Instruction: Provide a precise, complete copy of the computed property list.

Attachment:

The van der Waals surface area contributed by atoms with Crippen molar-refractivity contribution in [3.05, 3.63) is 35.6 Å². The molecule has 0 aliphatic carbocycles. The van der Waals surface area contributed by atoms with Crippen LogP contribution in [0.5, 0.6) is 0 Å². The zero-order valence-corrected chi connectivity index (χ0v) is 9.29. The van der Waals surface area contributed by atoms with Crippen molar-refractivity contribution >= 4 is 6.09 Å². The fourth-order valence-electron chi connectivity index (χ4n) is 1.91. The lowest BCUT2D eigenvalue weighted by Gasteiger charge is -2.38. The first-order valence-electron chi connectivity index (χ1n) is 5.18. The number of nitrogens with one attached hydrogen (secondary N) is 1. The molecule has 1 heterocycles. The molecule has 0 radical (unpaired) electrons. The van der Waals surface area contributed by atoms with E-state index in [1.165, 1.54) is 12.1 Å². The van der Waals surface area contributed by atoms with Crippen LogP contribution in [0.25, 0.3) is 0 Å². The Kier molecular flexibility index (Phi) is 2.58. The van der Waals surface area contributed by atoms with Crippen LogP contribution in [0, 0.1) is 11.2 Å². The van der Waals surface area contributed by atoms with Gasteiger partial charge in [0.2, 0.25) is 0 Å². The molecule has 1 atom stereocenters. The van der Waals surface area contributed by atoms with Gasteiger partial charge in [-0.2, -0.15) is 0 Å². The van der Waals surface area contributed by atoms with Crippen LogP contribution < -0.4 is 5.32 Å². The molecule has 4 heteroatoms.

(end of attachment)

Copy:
The van der Waals surface area contributed by atoms with Crippen molar-refractivity contribution in [3.05, 3.63) is 35.6 Å². The molecule has 0 aliphatic carbocycles. The van der Waals surface area contributed by atoms with Crippen LogP contribution in [0.5, 0.6) is 0 Å². The zero-order valence-corrected chi connectivity index (χ0v) is 9.29. The van der Waals surface area contributed by atoms with Crippen molar-refractivity contribution >= 4 is 6.09 Å². The fourth-order valence-electron chi connectivity index (χ4n) is 1.91. The lowest BCUT2D eigenvalue weighted by Gasteiger charge is -2.38. The first-order valence-electron chi connectivity index (χ1n) is 5.18. The number of nitrogens with one attached hydrogen (secondary N) is 1. The molecule has 1 heterocycles. The molecule has 0 radical (unpaired) electrons. The van der Waals surface area contributed by atoms with E-state index in [1.165, 1.54) is 12.1 Å². The van der Waals surface area contributed by atoms with Crippen LogP contribution in [0.25, 0.3) is 0 Å². The Kier molecular flexibility index (Phi) is 2.58. The van der Waals surface area contributed by atoms with Crippen LogP contribution in [0, 0.1) is 11.2 Å². The van der Waals surface area contributed by atoms with Gasteiger partial charge in [0.2, 0.25) is 0 Å². The molecule has 1 atom stereocenters. The van der Waals surface area contributed by atoms with Gasteiger partial charge in [-0.2, -0.15) is 0 Å². The van der Waals surface area contributed by atoms with Crippen LogP contribution < -0.4 is 5.32 Å². The molecule has 4 heteroatoms.